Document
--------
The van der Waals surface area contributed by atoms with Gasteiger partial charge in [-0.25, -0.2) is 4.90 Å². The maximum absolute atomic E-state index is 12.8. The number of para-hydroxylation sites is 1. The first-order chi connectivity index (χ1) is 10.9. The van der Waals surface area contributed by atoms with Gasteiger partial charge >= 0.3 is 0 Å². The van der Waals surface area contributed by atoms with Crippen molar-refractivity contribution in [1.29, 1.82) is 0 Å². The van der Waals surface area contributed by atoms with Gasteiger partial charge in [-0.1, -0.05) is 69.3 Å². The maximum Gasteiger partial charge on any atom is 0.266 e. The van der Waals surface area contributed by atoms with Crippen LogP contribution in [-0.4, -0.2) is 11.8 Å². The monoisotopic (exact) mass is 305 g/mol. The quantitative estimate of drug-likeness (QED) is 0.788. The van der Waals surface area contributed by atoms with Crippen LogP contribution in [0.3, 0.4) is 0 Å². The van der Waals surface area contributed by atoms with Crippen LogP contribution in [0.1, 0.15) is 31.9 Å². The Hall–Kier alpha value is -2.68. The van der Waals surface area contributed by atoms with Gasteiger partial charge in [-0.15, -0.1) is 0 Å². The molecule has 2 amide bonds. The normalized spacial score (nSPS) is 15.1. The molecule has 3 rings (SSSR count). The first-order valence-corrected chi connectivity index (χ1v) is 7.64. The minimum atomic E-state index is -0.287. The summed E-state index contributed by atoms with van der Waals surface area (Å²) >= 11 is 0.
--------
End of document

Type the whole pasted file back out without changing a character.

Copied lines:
The van der Waals surface area contributed by atoms with Gasteiger partial charge in [-0.25, -0.2) is 4.90 Å². The maximum absolute atomic E-state index is 12.8. The number of para-hydroxylation sites is 1. The first-order chi connectivity index (χ1) is 10.9. The van der Waals surface area contributed by atoms with Gasteiger partial charge >= 0.3 is 0 Å². The van der Waals surface area contributed by atoms with Crippen molar-refractivity contribution in [1.29, 1.82) is 0 Å². The van der Waals surface area contributed by atoms with Gasteiger partial charge in [-0.1, -0.05) is 69.3 Å². The maximum Gasteiger partial charge on any atom is 0.266 e. The van der Waals surface area contributed by atoms with Crippen LogP contribution in [-0.4, -0.2) is 11.8 Å². The monoisotopic (exact) mass is 305 g/mol. The quantitative estimate of drug-likeness (QED) is 0.788. The van der Waals surface area contributed by atoms with Crippen LogP contribution in [0.3, 0.4) is 0 Å². The van der Waals surface area contributed by atoms with Crippen LogP contribution in [0.1, 0.15) is 31.9 Å². The Hall–Kier alpha value is -2.68. The van der Waals surface area contributed by atoms with Gasteiger partial charge in [-0.15, -0.1) is 0 Å². The molecule has 2 amide bonds. The normalized spacial score (nSPS) is 15.1. The molecule has 3 rings (SSSR count). The first-order valence-corrected chi connectivity index (χ1v) is 7.64. The minimum atomic E-state index is -0.287. The summed E-state index contributed by atoms with van der Waals surface area (Å²) >= 11 is 0.